Plans to renovate Hawaii's harbors could cause headaches for Aloha State shippers and shipping lines. They will front a large portion of the cost through steep increases in harbor user charges and container fees.
The importance of Hawaii’s harbors — and the high cost of renovating them — is well covered in an Oct. 2 article by Chad Blair in the Pacific Business News: “Harbor advocates warn about cost of gridlock”.
Hawaii's 10 commercial harbors handle 80 percent of inbound goods delivered to the islands but they haven’t been upgraded in 20 years. The state has a $618 million Harbor Modernization Plan, and some projects are already under way, but raising needed money remains a major stumbling block.
As Blair reports, the harbor division of the state’s transportation department has seen revenue drop 18 percent from a year ago due to lower cargo volumes. Container and user fees are expected to generate most of the needed funds. The harbor tariff on a 40-foot container shipped from the mainland U.S. to Hawaii, now $77, will jump to $99 next year and to $168 by 2015, PBN reports.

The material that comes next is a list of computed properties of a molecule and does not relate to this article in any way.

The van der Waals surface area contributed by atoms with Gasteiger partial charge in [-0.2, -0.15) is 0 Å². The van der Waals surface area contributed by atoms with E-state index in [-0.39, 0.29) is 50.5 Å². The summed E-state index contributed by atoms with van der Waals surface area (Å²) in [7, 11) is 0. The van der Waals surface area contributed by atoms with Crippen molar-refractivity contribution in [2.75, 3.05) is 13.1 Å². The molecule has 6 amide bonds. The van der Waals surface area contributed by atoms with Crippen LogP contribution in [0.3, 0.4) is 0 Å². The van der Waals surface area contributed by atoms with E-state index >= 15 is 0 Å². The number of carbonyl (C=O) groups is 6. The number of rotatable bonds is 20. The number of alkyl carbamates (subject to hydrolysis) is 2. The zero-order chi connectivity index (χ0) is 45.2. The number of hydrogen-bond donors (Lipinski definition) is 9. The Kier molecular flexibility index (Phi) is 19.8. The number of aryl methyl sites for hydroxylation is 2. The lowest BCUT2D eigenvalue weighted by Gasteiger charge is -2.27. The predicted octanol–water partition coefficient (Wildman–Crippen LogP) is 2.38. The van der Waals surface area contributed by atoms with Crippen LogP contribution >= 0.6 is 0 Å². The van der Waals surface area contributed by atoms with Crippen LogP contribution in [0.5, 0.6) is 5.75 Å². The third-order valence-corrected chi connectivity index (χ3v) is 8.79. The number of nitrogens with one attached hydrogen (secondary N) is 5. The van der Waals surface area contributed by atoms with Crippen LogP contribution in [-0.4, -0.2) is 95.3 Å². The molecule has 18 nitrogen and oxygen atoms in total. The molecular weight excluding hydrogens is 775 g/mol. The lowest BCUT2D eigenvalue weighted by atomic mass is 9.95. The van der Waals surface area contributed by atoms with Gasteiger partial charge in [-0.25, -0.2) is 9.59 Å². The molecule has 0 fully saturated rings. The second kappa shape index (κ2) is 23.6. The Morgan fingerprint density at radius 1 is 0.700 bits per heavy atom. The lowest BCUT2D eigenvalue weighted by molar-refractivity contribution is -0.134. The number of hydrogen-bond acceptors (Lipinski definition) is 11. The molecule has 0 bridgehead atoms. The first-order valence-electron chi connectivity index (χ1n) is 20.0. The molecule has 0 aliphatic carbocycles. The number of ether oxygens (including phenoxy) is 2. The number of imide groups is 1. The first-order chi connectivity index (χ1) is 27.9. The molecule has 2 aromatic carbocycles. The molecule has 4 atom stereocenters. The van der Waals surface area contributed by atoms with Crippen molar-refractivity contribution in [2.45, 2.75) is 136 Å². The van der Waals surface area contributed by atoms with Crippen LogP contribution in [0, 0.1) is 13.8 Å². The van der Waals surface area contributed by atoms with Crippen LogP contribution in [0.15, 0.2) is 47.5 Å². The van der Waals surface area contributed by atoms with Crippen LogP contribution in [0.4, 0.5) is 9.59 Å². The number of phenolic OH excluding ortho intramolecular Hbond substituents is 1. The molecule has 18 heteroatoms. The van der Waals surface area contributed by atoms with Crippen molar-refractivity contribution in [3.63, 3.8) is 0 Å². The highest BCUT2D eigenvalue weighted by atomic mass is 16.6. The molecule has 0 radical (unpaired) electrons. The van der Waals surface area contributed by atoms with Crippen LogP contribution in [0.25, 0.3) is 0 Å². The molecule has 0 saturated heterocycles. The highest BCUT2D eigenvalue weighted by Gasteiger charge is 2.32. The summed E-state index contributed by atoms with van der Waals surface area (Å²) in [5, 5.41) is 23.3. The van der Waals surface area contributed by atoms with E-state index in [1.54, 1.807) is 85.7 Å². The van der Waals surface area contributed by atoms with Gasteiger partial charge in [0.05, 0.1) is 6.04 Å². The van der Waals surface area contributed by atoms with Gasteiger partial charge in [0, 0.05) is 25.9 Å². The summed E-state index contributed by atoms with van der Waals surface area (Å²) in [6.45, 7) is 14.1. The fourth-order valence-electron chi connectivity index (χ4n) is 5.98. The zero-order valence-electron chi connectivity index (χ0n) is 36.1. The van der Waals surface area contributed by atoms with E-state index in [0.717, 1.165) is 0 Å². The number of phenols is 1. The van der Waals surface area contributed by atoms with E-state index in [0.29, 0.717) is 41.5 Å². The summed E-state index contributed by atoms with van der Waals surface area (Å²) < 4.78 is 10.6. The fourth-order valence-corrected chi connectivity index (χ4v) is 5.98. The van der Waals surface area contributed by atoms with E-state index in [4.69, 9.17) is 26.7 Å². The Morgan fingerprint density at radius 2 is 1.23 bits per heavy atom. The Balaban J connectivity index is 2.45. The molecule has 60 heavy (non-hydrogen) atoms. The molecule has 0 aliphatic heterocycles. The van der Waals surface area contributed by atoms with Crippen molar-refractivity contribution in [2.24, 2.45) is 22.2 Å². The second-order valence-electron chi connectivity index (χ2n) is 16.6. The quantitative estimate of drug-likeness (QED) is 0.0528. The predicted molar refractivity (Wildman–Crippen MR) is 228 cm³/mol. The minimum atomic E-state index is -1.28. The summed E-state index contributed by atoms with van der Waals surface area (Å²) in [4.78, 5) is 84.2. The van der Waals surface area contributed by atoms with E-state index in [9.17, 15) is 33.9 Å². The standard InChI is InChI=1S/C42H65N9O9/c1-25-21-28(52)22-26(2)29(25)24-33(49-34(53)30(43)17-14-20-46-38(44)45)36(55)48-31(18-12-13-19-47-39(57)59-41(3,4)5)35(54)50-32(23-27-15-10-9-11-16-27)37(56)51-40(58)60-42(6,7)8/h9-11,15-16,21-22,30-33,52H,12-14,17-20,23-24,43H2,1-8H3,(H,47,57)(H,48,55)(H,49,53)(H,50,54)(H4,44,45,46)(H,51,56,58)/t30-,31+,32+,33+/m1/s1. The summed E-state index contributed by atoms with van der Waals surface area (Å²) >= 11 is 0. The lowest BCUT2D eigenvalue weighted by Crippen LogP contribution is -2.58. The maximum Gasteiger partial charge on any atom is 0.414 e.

Fees for containers shipped from Hawaii to neighboring islands in the archipelago will be even higher.
However, Hawaiians could lose $50 billion in gross domestic product if their harbors aren’t upgraded, economist Leroy Lane (a professor at Hawai'i Pacific University) warned in a 2007 study cited by the article.
The Hawaii Harbor Users Group, an industry association led by former Matson senior vice president Gary North, is working with the state transportation department to prioritize plans for the harbors. Both Matson Navigation and Horizon Lines are members of the association.
What did North give deputy transportation director Michael Formby when he became head of the harbor division? A copy of "The Box that Changed the World," a history of containerization by Arthur Donovan and The Journal of Commerce's executive editor, Joseph Bonney.